Digital Brain hovering above a series of computer chips to illustrate artificial intelligence (AI)-powered tools to help patients.
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Research led by Stanford University shows an artificial intelligence (AI) driven model is able to accurately predict hospitalized patients who are likely to deteriorate, allowing them to get extra care more quickly to try and prevent this outcome.

Writing in JAMA Internal Medicine, Robert Gallo, a research fellow at Stanford, and colleagues found the AI intervention was able to reduce the risk of emergency outcomes for patients by 10.4 percentage points compared with the average risk for deterioration in vulnerable patients not assessed by the tool.

When hospitalized patients suddenly deteriorate, they are at high risk for negative outcomes such as admission to intensive care units, cardiac arrest or similar. Being able to quickly predict who is likely to deteriorate and when could lead to much better outcomes for patients, as well as saved healthcare costs.

“Clinicians often care for many hospitalized patients concurrently and may not recognize early signs preceding a patient’s clinical deterioration… Automated early warning scores help alert clinicians to impending patient clinical deterioration so that preventive or rescue actions can be taken to avoid adverse outcomes,” explained Gallo and colleagues.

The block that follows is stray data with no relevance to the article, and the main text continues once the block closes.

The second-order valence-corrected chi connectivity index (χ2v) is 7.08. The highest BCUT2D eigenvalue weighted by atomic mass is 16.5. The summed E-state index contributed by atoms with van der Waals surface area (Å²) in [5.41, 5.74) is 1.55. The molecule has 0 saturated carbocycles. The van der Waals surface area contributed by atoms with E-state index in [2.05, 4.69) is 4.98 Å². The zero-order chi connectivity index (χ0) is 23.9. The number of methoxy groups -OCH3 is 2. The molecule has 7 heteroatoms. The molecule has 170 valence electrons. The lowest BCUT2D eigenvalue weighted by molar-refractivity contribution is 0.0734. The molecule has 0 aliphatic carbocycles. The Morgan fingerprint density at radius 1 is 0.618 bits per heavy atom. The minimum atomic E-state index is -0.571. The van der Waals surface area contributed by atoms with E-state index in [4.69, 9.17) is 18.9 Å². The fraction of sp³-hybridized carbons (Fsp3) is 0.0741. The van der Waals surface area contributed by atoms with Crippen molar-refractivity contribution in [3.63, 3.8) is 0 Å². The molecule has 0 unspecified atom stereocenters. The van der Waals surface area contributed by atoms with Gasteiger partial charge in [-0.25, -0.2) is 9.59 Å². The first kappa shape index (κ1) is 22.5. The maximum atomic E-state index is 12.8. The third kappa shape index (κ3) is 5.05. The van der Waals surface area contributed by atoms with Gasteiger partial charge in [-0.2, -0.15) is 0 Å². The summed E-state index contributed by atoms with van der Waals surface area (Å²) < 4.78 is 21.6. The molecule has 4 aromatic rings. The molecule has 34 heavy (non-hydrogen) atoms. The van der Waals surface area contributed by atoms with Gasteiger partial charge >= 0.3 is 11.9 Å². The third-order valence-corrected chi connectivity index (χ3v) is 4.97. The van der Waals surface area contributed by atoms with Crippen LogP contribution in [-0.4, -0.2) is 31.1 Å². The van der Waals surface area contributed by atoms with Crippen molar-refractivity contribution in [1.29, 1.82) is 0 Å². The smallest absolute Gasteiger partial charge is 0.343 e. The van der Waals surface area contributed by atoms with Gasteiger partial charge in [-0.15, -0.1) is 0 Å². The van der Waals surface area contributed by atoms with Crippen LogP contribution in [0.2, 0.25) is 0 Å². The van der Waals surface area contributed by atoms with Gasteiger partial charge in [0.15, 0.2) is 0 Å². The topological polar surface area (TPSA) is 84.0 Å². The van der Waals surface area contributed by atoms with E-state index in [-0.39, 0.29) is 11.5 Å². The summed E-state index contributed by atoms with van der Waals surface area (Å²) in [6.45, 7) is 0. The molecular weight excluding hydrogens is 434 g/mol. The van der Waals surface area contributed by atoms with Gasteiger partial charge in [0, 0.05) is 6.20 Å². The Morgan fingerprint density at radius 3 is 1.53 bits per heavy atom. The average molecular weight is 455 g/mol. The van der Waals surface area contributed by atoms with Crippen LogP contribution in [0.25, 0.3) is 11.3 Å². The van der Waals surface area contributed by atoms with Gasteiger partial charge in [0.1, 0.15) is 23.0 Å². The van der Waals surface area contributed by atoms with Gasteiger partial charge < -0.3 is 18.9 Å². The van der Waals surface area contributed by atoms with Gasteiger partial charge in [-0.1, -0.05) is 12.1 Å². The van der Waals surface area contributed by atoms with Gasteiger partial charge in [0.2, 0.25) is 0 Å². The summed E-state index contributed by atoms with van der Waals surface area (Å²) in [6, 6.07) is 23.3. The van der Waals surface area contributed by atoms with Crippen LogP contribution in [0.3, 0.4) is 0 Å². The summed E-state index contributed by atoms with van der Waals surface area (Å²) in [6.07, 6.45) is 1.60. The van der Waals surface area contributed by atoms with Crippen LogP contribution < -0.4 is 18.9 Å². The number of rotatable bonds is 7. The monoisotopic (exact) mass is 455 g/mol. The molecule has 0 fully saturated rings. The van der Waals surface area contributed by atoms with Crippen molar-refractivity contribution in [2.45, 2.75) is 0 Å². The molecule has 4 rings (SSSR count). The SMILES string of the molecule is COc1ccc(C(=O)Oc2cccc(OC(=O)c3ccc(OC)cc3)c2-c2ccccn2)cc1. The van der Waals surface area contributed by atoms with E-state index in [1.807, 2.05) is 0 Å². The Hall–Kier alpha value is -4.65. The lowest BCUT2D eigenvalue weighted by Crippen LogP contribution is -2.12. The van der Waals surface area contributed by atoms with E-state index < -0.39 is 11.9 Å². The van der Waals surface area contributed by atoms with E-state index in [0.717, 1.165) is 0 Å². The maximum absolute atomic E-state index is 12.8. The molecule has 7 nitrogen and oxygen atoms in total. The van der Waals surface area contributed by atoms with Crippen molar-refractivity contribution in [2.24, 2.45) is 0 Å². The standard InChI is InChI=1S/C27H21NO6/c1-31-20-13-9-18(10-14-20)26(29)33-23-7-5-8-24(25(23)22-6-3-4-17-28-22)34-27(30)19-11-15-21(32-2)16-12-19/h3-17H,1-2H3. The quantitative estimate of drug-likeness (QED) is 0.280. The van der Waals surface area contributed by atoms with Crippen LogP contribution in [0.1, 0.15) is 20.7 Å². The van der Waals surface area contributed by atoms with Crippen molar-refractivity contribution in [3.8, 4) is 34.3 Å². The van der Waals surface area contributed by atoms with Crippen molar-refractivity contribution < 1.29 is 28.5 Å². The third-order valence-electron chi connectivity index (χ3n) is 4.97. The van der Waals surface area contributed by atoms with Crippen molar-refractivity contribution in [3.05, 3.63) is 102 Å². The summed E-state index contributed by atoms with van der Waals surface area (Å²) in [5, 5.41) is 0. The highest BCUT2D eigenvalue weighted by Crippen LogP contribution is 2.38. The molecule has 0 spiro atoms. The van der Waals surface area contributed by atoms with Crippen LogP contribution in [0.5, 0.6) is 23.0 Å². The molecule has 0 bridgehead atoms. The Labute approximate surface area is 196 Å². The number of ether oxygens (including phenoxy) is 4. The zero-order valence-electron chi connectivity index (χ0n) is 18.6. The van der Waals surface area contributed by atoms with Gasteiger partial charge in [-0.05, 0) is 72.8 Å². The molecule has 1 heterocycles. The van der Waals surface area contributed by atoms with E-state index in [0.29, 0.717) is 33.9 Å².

“Rich real-time patient electronic health record data (eg, vital signs, diagnoses, laboratory results, nursing flowsheets) can be used to create predictive models… Given the ease of training and integrating these models, these early warning scores have been quickly and widely implemented,” they added. However, studies to test the accuracy and efficacy of these models are limited.

Gallo and team assessed whether an AI-driven tool could help physicians and other healthcare professionals to predict patient deterioration quickly enough to try and prevent it. The cohort study included 9938 patients who were hospitalized at a single hospital between 2021 and 2022, of which 963 patients were in the primary analysis group.

The Epic Deterioration Index (EDI) early warning score uses 31 clinical measures as well as machine learning to predict whether a patient will experience a combined outcome of: rapid response team activation, transfer to intensive care, cardiopulmonary arrest, or death in hospital.

The team found that use of the model was helpful at preventing patient deterioration and reduced the risk of the EDI outcome by 10.4 percentage points.

“Amid the limited evidence base for early warning scores despite widespread adoption, this study provides evidence for their effectiveness and supports further testing of these interventions in other care settings,” write the authors.

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